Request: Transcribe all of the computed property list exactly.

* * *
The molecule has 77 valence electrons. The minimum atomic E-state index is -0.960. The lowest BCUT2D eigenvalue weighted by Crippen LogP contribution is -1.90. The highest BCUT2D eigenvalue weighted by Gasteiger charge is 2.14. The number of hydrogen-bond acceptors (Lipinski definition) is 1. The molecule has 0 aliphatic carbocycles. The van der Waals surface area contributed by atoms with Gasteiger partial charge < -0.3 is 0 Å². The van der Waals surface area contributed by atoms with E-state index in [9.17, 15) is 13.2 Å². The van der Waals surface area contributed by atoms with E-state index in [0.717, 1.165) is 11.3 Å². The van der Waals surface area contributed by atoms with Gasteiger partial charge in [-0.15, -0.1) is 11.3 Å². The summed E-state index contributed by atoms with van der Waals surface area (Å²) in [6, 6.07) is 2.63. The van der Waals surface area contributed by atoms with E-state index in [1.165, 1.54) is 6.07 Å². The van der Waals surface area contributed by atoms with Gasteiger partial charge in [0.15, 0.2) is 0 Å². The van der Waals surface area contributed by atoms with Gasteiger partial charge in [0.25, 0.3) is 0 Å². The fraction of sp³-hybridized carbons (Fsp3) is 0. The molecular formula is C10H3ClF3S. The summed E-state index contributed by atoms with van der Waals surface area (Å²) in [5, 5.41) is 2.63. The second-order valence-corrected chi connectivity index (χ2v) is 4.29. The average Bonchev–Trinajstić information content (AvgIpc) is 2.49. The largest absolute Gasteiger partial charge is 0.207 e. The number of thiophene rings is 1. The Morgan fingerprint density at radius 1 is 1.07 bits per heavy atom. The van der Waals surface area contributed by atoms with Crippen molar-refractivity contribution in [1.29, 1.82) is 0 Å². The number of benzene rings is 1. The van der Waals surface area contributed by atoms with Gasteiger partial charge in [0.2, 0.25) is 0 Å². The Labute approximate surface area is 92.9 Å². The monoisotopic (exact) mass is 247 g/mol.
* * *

The molecule has 77 valence electrons. The minimum atomic E-state index is -0.960. The lowest BCUT2D eigenvalue weighted by Crippen LogP contribution is -1.90. The highest BCUT2D eigenvalue weighted by Gasteiger charge is 2.14. The number of hydrogen-bond acceptors (Lipinski definition) is 1. The molecule has 0 aliphatic carbocycles. The van der Waals surface area contributed by atoms with Gasteiger partial charge < -0.3 is 0 Å². The van der Waals surface area contributed by atoms with E-state index in [9.17, 15) is 13.2 Å². The van der Waals surface area contributed by atoms with E-state index in [0.717, 1.165) is 11.3 Å². The van der Waals surface area contributed by atoms with Gasteiger partial charge in [-0.15, -0.1) is 11.3 Å². The summed E-state index contributed by atoms with van der Waals surface area (Å²) in [6, 6.07) is 2.63. The van der Waals surface area contributed by atoms with E-state index in [1.165, 1.54) is 6.07 Å². The van der Waals surface area contributed by atoms with Gasteiger partial charge in [0.15, 0.2) is 0 Å². The van der Waals surface area contributed by atoms with Gasteiger partial charge in [0.25, 0.3) is 0 Å². The fraction of sp³-hybridized carbons (Fsp3) is 0. The molecular formula is C10H3ClF3S. The summed E-state index contributed by atoms with van der Waals surface area (Å²) in [5, 5.41) is 2.63. The second-order valence-corrected chi connectivity index (χ2v) is 4.29. The average Bonchev–Trinajstić information content (AvgIpc) is 2.49. The largest absolute Gasteiger partial charge is 0.207 e. The number of thiophene rings is 1. The Morgan fingerprint density at radius 1 is 1.07 bits per heavy atom. The van der Waals surface area contributed by atoms with Crippen molar-refractivity contribution in [1.29, 1.82) is 0 Å². The number of benzene rings is 1. The van der Waals surface area contributed by atoms with Gasteiger partial charge in [0.2, 0.25) is 0 Å². The Labute approximate surface area is 92.9 Å². The monoisotopic (exact) mass is 247 g/mol.